Google victorious?

June 13, 2008

nascar.jpgBack in May, we reported that Google was in the driver’s seat when it came to Microsoft and Yahoo’s on-again, off-again merger talks. Well, Thursday’s news suggests that Google has crossed the finish line — in first place.

Yahoo turned down what sources said was a $35/share offer from Microsoft for a 16 percent equity stake, choosing instead to seal a search advertising deal with Google for up to 10 years.

While Yahoo estimated a $250 million to $450 million boost to cash flow in the first year of the Google deal, and said the annual revenue opportunity was $800 million, Wall Street was skeptical.

Yahoo shares plunged as much as 14 percent to $22.50 at one point.

Forrester Web marketing analyst Shar VanBoskirk said the competitive benefit to Google appeared to outweigh the additional $250 million Yahoo stood to make:

Google just found a way to make money off of its biggest competitor’s inventory.

Global Crown Capital analyst Martin Pyykkonen added:

Yahoo is being a reseller of Google whenever it makes sense and that is likely to be a lot of the time given how much more effective Google Web search ads have proven to be. For Yahoo’s Panama system the deal is a humbling statement.”

While Microsoft shares rose 4 percent on investor relief that it wouldn’t overpay for a risky deal, Sanford C. Bernstein analyst Jeffrey Lindsay noted:

Google has made an enormous gain strategically. This move might well have shut Microsoft out of the online space altogether…Microsoft’s current online services business is losing money…Now they are trying to attack the search market with under 5 percent share.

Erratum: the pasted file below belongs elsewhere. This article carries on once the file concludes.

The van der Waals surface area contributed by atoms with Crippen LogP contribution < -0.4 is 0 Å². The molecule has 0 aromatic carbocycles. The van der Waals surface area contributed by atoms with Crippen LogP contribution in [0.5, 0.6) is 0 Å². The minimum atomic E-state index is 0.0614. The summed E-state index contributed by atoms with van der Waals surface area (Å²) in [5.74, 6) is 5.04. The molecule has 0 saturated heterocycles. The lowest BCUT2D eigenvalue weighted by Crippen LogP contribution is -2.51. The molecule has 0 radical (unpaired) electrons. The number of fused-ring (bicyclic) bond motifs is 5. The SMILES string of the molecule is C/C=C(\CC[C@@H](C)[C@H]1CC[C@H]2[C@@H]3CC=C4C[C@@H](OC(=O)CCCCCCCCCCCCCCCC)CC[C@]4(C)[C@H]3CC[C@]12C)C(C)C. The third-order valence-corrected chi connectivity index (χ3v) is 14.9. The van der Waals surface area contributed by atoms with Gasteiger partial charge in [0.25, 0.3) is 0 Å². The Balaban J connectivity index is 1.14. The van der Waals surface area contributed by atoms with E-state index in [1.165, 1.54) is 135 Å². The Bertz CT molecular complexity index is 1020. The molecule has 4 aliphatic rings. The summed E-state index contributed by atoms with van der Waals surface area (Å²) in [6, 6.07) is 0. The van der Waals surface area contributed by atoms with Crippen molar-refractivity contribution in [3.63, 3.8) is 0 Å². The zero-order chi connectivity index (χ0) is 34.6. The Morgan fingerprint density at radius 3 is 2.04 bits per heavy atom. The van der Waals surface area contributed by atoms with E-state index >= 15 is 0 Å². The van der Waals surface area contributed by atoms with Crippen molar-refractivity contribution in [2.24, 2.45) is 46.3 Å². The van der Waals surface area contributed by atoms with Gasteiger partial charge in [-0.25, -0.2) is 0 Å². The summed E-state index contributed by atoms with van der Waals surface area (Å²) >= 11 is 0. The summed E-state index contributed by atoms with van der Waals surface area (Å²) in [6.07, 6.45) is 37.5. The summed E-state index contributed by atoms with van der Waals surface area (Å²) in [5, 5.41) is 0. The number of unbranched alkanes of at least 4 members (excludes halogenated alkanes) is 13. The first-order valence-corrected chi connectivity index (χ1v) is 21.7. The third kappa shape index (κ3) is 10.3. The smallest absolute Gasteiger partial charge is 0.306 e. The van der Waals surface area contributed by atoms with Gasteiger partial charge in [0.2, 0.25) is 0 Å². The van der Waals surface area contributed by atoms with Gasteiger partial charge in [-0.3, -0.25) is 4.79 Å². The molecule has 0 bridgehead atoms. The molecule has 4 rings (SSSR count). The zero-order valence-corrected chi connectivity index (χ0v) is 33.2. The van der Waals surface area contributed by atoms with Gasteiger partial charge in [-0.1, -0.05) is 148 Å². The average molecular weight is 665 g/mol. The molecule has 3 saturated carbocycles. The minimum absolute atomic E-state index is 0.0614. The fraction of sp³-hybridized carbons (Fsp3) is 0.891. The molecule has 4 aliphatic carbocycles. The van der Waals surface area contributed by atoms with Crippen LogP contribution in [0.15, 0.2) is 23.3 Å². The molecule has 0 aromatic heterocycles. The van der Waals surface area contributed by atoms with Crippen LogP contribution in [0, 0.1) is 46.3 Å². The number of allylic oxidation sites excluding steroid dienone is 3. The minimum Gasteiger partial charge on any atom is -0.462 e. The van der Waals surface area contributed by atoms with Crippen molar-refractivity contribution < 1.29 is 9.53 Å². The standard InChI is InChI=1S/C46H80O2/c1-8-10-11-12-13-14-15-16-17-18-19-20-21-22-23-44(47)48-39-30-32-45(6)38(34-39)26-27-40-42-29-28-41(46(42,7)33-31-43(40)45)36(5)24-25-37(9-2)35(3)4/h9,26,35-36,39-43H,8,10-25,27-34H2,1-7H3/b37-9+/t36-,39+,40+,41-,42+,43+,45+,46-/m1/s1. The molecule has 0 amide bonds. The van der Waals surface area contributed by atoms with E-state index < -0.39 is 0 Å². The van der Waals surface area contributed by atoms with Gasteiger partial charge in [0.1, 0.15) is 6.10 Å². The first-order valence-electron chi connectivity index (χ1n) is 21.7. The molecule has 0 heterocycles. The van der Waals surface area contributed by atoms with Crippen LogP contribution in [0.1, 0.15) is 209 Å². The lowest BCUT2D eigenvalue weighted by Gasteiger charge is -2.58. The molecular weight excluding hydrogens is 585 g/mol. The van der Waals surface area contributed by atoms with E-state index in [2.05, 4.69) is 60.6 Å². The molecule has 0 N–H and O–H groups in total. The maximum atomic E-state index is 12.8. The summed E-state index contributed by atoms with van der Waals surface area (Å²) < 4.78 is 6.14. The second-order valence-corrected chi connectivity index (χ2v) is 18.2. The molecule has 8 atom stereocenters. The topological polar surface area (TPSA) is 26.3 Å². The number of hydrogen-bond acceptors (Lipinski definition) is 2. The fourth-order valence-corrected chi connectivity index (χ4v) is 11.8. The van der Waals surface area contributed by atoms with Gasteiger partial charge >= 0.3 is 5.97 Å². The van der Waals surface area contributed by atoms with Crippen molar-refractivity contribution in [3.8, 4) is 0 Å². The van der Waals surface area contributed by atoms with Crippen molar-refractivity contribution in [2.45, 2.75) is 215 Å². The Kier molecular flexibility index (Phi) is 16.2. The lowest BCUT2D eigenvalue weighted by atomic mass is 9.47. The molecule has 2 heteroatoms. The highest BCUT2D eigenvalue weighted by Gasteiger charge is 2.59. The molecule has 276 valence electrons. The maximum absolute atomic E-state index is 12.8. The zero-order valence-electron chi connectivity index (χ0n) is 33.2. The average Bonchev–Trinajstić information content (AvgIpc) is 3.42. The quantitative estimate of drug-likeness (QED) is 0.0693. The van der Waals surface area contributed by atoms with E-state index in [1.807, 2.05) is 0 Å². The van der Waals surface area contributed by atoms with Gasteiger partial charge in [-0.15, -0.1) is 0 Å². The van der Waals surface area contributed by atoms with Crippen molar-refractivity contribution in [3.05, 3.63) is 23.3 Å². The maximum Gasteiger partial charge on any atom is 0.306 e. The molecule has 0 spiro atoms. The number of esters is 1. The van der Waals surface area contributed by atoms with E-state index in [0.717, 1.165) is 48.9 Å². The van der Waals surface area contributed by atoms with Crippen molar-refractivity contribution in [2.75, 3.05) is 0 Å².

This is how the Wall Street Journal’s Deal Journal put it:

Yahoo destroyed itself to save itself. Microsoft tried to get stronger, but only ended up exposing its own weakness. Somehow Google emerged triumphant, effectively neutralizing its two biggest competitors.

That is what makes the Yahoo-Microsoft nonmerger such a spectacular failure. Never have so few failed so many for so much at stake.

(Photo: Kyle Busch gets out of his car in the victory lane after winning the NASCAR Sprint Cup Best Buy 400 benefiting Student Clubs for Autism Speaks at Dover International Speedway in Dover, Delaware June 1, 2008. REUTERS/Robert LeSieur)

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It’s intelligence. Google is simply more intelligent, that’s why they are so productive.

[...] in this all is–surprise, surprise–Google. As this post from Reuters’s MediaFile points out, Google has discovered a way to make money off of its biggest [...]

I for one, welcome our new Google overlords.

how Google does these things?